Knights of Father Mathew

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Statue of Father Mathew in St. Patrick's Street, Cork, Ireland

The Knights of Father Mathew was a Catholic temperance society that originated in Ireland and promoted complete abstinence from intoxicating liquors.

It was founded in Cork in 1838 by Theobald Mathew, a Capuchin friar – generally known as Father Mathew. Under his influence, branches the organization spread throughout Ireland, though it was badly disrupted by the Great Irish Famine of 1846 to 1849. Father Mathew also travelled in England and Scotland (1842) and in the United States (1849 to 1851) to preach temperance. It is estimated that 7,000,000 took the pledge of abstinence under his influence.

Father Mathew began his work in the U.S. in 1849, at which time he was entertained by the President and granted a seat within the bar of the Senate and on the floor of the House. Only one foreigner, General Lafayette, had previously been given that honor. He was also lauded on the occasion by famous statesman Henry Clay.

Father Mathew spent two and one-half years in the U.S., traveled 37,000 miles, visited 25 states, administered the temperance pledge in over 300 cities and towns to an estimated more than 500,000 persons.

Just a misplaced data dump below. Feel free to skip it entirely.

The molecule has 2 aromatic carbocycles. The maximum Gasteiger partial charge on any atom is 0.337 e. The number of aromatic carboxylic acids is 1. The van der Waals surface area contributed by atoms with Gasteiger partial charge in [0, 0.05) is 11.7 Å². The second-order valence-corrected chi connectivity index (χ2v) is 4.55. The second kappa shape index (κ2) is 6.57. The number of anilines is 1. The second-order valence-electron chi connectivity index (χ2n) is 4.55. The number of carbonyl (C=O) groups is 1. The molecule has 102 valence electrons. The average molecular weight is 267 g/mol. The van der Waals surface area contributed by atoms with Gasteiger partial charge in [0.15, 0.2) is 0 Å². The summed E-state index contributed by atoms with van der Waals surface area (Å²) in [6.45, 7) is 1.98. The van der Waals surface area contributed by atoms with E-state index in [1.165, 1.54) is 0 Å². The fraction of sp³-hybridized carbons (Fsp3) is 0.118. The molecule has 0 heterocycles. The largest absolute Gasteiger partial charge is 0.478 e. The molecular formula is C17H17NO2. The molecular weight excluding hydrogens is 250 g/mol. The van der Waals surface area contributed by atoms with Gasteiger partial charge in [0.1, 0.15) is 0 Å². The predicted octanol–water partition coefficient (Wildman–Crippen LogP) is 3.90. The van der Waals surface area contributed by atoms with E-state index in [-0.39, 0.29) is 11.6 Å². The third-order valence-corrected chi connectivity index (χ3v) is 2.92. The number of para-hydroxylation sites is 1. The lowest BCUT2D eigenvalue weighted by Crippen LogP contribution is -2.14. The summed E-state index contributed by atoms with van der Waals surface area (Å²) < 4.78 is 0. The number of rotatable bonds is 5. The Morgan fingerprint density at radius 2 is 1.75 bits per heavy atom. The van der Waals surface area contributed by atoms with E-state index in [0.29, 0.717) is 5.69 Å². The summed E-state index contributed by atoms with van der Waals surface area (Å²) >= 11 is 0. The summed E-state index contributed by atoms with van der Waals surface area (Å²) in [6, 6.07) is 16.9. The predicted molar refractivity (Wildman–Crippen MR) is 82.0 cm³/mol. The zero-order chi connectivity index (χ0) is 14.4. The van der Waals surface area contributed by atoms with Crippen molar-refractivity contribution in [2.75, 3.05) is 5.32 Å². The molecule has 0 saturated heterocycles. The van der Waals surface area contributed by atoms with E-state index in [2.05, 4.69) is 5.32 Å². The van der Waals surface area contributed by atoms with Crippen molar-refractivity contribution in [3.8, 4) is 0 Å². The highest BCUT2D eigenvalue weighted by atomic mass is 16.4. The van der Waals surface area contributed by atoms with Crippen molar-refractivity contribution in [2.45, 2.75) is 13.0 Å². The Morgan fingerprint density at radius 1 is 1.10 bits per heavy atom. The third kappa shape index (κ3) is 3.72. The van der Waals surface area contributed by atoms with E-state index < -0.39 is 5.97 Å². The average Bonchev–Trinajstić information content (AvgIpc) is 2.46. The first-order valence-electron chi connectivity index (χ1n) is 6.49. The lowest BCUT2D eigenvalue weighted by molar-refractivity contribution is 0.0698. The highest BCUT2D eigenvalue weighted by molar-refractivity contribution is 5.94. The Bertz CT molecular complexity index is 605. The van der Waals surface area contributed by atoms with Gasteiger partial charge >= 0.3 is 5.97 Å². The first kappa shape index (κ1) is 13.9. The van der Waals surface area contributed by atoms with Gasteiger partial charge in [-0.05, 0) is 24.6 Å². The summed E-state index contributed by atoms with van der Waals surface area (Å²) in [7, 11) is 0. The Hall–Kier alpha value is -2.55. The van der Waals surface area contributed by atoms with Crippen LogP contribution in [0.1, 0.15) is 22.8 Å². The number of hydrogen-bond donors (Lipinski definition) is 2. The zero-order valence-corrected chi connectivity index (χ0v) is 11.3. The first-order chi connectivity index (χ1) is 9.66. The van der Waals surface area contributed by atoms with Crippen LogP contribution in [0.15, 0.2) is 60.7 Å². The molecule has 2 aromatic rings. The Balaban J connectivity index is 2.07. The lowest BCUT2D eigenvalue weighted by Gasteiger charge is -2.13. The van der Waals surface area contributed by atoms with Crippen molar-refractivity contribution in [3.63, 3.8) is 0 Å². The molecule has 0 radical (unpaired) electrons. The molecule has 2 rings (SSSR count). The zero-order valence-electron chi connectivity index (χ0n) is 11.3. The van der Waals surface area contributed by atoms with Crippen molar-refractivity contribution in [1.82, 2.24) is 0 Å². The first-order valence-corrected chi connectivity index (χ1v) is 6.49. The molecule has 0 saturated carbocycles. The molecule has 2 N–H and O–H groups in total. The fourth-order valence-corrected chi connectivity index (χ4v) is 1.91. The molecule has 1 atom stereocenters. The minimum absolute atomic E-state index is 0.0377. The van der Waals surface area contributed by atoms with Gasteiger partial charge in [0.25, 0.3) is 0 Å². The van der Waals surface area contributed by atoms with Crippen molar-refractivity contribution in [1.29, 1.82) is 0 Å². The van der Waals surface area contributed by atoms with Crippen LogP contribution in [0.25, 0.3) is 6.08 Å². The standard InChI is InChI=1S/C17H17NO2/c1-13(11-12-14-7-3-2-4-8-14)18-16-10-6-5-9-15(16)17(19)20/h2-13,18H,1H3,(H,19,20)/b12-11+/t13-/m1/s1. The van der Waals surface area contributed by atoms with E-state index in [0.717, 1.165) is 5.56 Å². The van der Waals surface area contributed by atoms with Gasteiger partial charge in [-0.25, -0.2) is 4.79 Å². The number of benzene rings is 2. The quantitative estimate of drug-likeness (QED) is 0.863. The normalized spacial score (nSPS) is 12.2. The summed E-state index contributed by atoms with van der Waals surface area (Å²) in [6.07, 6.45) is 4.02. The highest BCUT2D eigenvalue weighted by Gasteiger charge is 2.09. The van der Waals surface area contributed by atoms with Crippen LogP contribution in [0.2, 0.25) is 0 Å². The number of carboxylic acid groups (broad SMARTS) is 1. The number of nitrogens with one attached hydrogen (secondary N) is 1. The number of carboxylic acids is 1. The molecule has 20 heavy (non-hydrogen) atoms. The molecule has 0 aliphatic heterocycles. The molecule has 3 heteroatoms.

The Knights of Father Mathew organization in the U.S. was established in St. Louis, Missouri, on 26 April, 1872. In 1881, it added life insurance as a benefit available to members.

Chapters or “councils” were permitted to organize branches of Catholic women that were called "Ladies' Auxiliaries of the Knights of Father Mathew." The Ladies' Auxiliaries were especially active in promoting temperance among children. Both the Knights of Father Mathew and the Ladies' Auxiliaries of the Knights of Father Mathew became affiliated with the Catholic Total Abstinence Union of America in 1895.

Some members were buried with KFM or K. of F. M. - Knights of Father Mathew - or LAKFM - Ladies Auxiliary of the Knights of Father Mathew on their tombstones.

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